Mixed Signals is Erin Straza’s weekly musing about marketing miscellany in advertising, branding, and messaging.

Why is the use of social media so popular? It’s fun. It’s lighthearted. It offers a reprieve from life’s heaviness.

This is also why businesses are benefiting from social media. It provides a place for customers to interact casually with the brands they love, personifying them, integrating them.

Although our personal updates are in-the-moment comments about the dailyness of life, for businesses, social media updates are serious business. It’s hard work to make planned, purposeful interactions sound spontaneous and personal and well . . . real.

That’s why many businesses are using social media planners to manage their online presence. Bringing order and purpose to your company’s online mutterings is helpful, but sometimes that planning can hijack your entire marketing strategy.

Social media can begin to takeover your every waking minute: Posting to Facebook and Google+ morning, noon and night. Sending Tweets by the hour. Pinning to Pinterest every chance you get.

All these can be valuable tasks to build your online presence. But these tasks can quickly sidetrack you from the greater thing, causing you to neglect the very reason you are using social media in the first place.

Over at Social Media Today, Brad Smith reveals “3 Social Media Mistakes You Don’t Know You’re Making.” Mr. Smith calls us back to the basics: our business. He explains

People always want to know “how many Tweets per day should they send” or “what day should I schedule my blog posts?”

But these questions are usually pointless. Social media can’t save your brand.

Today, your product and service is your marketing. That means:

  • If you’re providing a product, then make it the most innovative, unique and easy-to-use product in your space.
  • If you’re providing a service, then make go above and beyond expectations to deliver the best possible customer experience.
  • If you’re writing a blog post, then make it the best, most actionable or information-packed post possible.

The primary focus should be what you are offering to the market—and it isn’t your social media panache. It’s about your product or service or experience. Our reason for being isn’t to have the most Twitter followers or to get the greatest number of Likes on a Facebook status. That’s not our purpose in business—or in life.

It’s so easy to get those things switched around, isn’t it? Although Mr. Smith speaks to businesses, I couldn’t help but apply it to my own life.

In this media-driven age, it is easy to manage life like a PR campaign. We develop stories that play well to the media, things that are heart-warming or funny or unusual. Instead of living life for the joy of living it, we set up moments that we can broadcast, making life more like a production to execute to an audience rather than a life to live to the full.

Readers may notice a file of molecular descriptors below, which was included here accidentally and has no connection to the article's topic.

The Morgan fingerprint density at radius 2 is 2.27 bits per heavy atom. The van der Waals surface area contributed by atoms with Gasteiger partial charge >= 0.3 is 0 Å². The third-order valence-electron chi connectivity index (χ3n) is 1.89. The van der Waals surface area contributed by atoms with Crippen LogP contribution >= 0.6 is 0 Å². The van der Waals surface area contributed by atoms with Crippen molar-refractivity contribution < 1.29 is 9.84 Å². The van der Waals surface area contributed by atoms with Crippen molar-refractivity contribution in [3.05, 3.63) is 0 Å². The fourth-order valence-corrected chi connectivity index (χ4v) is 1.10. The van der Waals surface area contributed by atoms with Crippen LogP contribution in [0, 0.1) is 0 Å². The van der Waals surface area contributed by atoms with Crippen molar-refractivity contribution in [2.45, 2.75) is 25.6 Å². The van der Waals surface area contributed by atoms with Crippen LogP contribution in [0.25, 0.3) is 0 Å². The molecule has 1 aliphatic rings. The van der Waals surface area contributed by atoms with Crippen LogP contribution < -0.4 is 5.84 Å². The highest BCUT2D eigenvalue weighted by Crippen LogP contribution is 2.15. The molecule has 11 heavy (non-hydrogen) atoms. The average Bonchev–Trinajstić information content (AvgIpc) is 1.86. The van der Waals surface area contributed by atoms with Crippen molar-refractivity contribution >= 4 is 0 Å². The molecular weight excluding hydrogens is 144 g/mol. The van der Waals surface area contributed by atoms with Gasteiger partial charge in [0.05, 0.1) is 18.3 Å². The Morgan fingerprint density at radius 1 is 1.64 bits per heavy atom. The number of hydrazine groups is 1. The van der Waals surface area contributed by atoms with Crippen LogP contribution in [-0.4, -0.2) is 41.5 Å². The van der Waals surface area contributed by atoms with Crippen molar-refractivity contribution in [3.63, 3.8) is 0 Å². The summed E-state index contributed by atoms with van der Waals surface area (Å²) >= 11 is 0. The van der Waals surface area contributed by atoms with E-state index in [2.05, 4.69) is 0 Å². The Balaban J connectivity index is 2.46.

I think we could learn a bit from Mr. Smith’s advice for businesses. As individuals, we should seek to live the most innovative life we can to have the best possible personal experiences. Out of that overflow, maybe we will have time to post about it via social media, or maybe we won’t. But when we do post about it, it will be full of exactly who we are—not merely a PR stunt to gain followers, likes, or reposts. Here’s to real living, in real life, to the full (John 10:10).


  1. I think it’s primarily a sin–i.e., an offense against a holy God–to be very preoccupied with one’s own Brand, one’s own public image. But, however, there may be an extrinsic reason to promote our Brand. Whatever that might be. Being famous for being famous is out; maybe being famous for the purpose of supporting one’s family or promoting a good cause might be ok if it doesn’t cross some line.

    Jesus didn’t promote his brand, although He did make some powerful claims about himself and his ministry. The apostles were brand-conscious and sometimes Jesus rebuked them for it.

  2. I’m trying to figure this out in my own life. It’s one of the reasons why I’ve limited myself to a certain amount of social media and one of the many reasons I’ve stopped blogging. My husband and I were discussing this the other night–how people have forgotten to be quiet, to withdraw, to pray alone. We’ve gotten too attached to broadcasting ourselves for every little thing.

  3. Interesting take on social media.

    The only social media I’ve really used is Facebook, and generally I use it for two purposes:

    (1) Keeping up with my friends and family.
    (2) Posting occasionally, mainly links to causes for which I have a passion–causes that my largely conservative Christian friends don’t necessarily appreciate. In that sense, I fear I am not using social media to protect my brand, but rather endangering my brand to be “that slightly demented cranky uncle who spends far too much time caring about Muslims and civil liberties.”

    Indeed, some of my friends seem to post positions that I feel I am in direct opposition to–e.g., birtherism, mis-attributed quotes allegedly from the founding fathers, etc. But I fear that I border on the offensive far too often, more so than my friends. Nevertheless, my friends “brands” are diminished in my eyes when I see uncritical acceptance of urban legends and propaganda. I am sure my “brand” has been diminished in their eyes, too–though I have often bitten my electronic tongue to avoid being an over-the-top crank, and keep the damage to my brand to be more of the run-of-the-mill “crazy uncle” brand.

    In that sense, for the individual, my experience is that the “branding” gives more opportunities to be diminished by social media than to be skillfully improved.

    Then again, YMMV.

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